SYMP 9-1
Ecological stoichiometry: A chemical approach to understanding trophic interactions across spatial gradients

Tuesday, August 12, 2014: 1:30 PM
Magnolia, Sheraton Hotel
Angélica L. González, Zoology, University of British Columbia, Vancouver, Canada
Rana W. El-Sabaawi, Biology, University of Victoria, Victoria, BC, Canada

Ecologists have long been interested in latitudinal diversity patterns because these reveal the influence of climate and geology on ecological systems. One clear link between latitudinal variation in climate, geology and biodiversity is spatial variation in the chemical content of living organisms. For example, variation in nitrogen (N) and phosphorus (P) availability in response to climate and geology has a strong influence on plant leaf N and P content. Leaf N and P content; in turn generally influence the stoichiometry of litter. In addition, spatial variation in plant and litter nutrient content can also affect abundance, distribution, and feeding rates of consumers, thereby influencing the pools and transfer rates of energy and nutrients between trophic levels. One of the key mechanisms here is the way in which these consumers respond to changes in nutrient content of their food resources. In fact, recent evidence from the field of ecological stoichiometry (i.e., ES; the study of the balance of multiple chemical elements in living systems) has highlighted that imbalances between the demands of nutrients by consumers and that on their resources are common in nature, and can have strong constraints on consumer-resource interactions. Despite the valuable insights provided by studies so far, to date, most studies of stoichiometric constraints on consumer-resource interactions have been conducted at local spatial scales. At present, we know relatively little about how the stoichiometry of consumers may vary across latitudinal gradients and their ecological implications. Here we present an overview about the way that chemistry mediates consumer-resource interactions at small-scale, and how can it help to understand ecological interactions at large spatial scales.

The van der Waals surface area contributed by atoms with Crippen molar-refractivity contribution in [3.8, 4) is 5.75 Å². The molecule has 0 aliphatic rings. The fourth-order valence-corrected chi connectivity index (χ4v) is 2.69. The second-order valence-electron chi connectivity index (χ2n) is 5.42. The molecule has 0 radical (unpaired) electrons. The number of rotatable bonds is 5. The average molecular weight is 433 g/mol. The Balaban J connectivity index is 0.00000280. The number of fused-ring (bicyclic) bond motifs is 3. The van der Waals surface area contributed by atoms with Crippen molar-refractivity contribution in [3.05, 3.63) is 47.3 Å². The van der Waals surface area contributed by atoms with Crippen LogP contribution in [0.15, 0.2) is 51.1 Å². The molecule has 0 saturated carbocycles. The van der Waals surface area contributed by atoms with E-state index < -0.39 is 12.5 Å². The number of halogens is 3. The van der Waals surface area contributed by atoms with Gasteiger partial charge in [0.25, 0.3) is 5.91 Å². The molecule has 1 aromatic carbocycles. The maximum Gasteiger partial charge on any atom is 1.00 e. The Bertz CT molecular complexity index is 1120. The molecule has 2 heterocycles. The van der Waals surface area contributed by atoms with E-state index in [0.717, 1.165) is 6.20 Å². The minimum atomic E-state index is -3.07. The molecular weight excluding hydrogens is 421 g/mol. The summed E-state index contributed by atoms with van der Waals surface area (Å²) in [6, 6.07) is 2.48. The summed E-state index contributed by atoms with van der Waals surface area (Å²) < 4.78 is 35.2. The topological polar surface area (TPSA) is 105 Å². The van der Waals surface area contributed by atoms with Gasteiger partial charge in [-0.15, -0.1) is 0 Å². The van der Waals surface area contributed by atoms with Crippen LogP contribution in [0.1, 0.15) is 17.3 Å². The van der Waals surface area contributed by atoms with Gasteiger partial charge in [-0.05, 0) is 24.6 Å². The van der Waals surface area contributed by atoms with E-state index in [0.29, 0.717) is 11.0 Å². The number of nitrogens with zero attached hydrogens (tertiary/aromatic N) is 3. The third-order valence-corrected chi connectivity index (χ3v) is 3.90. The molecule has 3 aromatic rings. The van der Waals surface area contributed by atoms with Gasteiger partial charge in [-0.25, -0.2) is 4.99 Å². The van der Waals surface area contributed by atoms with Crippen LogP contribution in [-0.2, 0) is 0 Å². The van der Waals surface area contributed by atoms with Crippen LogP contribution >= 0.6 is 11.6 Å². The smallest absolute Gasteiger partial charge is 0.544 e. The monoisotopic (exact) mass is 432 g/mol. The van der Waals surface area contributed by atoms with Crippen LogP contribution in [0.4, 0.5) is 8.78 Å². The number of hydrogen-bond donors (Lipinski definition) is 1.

We address some of the development of ES to the understanding of food web structure and dynamics as well nutrient cycling. We discuss how ES can provide novel insights into spatial gradients of biogeochemical constraints on ecological interactions. We also touch upon how human perturbations of these stoichiometric relationships between consumers and their resources may have strong effects on the functioning of ecological systems. We conclude by pointing out some novel directions where ES likely will be useful in understanding and predicting ecological interactions along gradients in nutrient availability in a changing world.